Likewise, the child's consent would not vitiate appellant's conviction for violating Code Ann. 26-2020. That statute provides: "A person commits enticing a child for indecent purposes when he solicits, entices, or takes any child under the age of 14 to any place whatsoever for the purpose of child molestation or indecent acts . . ." As discussed above, Code Ann. 26-2020 is part of "a general statutory scheme" to protect underage children regardless of their "consent" to the prohibited act. The evidence would clearly authorize a finding that appellant, through his attention and telephone calls, solicited and enticed the child -- known to appellant to be thirteen years old -- into leaving the school grounds and going to his house for sex. See Peavy v. State, 159 Ga. App. 280, 281 (1a) (283 SE2d 346 (1981). "Entice means to draw on, by exciting hope and desire; to allure; to attract." Arrington, 3 Ga. App. at 34, supra. The evidence in the instant case authorized the guilty verdict as to Code Ann. 26-2020. Roman v. State, 155 Ga. App. 355, 356 (4) (271 SE2d 21) (1980). Compare Sanders v. State, 145 Ga. App. 73 (243 SE2d 274) (1978).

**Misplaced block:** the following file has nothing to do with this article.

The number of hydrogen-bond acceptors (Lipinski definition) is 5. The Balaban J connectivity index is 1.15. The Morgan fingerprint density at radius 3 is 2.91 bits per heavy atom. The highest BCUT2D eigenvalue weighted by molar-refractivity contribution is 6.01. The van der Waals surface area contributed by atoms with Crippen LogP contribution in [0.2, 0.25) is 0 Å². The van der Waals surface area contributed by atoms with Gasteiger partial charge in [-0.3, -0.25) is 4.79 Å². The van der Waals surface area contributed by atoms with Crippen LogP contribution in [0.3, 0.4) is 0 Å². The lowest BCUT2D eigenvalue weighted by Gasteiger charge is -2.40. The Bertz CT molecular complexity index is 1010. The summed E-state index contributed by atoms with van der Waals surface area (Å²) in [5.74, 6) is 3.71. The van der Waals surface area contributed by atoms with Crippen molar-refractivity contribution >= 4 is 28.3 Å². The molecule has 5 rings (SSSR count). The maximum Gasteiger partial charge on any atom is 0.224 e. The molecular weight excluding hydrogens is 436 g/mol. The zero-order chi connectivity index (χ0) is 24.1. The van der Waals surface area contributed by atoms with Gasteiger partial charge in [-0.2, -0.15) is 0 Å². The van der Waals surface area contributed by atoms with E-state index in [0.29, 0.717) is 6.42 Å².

After a review of the entire record, we find that a rational trier of fact could reasonably have found from the evidence adduced at trial proof of appellant's guilt of the four crimes beyond a reasonable doubt. Jackson v. Virginia, 443 U. S. 307 (99 SC 2781, 61 LE2d 560) (1979).